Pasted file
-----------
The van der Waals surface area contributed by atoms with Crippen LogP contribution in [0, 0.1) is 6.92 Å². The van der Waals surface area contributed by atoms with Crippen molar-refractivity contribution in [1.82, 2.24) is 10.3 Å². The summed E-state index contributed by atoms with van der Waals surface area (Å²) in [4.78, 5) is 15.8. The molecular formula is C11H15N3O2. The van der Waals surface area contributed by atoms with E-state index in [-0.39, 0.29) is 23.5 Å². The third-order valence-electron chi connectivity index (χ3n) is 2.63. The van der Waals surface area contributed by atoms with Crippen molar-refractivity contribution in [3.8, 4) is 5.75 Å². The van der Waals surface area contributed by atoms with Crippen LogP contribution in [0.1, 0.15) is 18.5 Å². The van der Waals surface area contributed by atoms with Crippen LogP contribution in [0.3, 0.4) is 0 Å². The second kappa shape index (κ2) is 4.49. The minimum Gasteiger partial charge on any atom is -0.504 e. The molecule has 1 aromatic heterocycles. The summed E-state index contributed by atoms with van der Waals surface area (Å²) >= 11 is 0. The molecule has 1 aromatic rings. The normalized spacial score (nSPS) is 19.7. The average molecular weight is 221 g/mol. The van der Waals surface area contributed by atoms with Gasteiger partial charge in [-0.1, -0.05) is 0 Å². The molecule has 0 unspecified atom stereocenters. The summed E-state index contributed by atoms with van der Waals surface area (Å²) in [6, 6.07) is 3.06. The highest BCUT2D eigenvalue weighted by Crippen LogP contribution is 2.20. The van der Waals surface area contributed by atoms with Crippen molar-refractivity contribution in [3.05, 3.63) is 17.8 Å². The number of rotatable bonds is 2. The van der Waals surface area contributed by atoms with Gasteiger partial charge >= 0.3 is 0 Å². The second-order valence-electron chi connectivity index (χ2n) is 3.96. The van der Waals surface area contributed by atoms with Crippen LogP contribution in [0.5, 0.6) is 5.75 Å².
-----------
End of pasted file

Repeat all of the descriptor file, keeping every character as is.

The van der Waals surface area contributed by atoms with Crippen LogP contribution in [0, 0.1) is 6.92 Å². The van der Waals surface area contributed by atoms with Crippen molar-refractivity contribution in [1.82, 2.24) is 10.3 Å². The summed E-state index contributed by atoms with van der Waals surface area (Å²) in [4.78, 5) is 15.8. The molecular formula is C11H15N3O2. The van der Waals surface area contributed by atoms with E-state index in [-0.39, 0.29) is 23.5 Å². The third-order valence-electron chi connectivity index (χ3n) is 2.63. The van der Waals surface area contributed by atoms with Crippen molar-refractivity contribution in [3.8, 4) is 5.75 Å². The van der Waals surface area contributed by atoms with Crippen LogP contribution in [0.1, 0.15) is 18.5 Å². The van der Waals surface area contributed by atoms with Crippen LogP contribution in [0.3, 0.4) is 0 Å². The second kappa shape index (κ2) is 4.49. The minimum Gasteiger partial charge on any atom is -0.504 e. The molecule has 1 aromatic heterocycles. The summed E-state index contributed by atoms with van der Waals surface area (Å²) >= 11 is 0. The molecule has 1 aromatic rings. The normalized spacial score (nSPS) is 19.7. The average molecular weight is 221 g/mol. The van der Waals surface area contributed by atoms with Gasteiger partial charge in [-0.1, -0.05) is 0 Å². The molecule has 0 unspecified atom stereocenters. The summed E-state index contributed by atoms with van der Waals surface area (Å²) in [6, 6.07) is 3.06. The highest BCUT2D eigenvalue weighted by Crippen LogP contribution is 2.20. The van der Waals surface area contributed by atoms with Crippen molar-refractivity contribution in [3.05, 3.63) is 17.8 Å². The number of rotatable bonds is 2. The van der Waals surface area contributed by atoms with Gasteiger partial charge >= 0.3 is 0 Å². The second-order valence-electron chi connectivity index (χ2n) is 3.96. The van der Waals surface area contributed by atoms with Crippen LogP contribution in [0.5, 0.6) is 5.75 Å².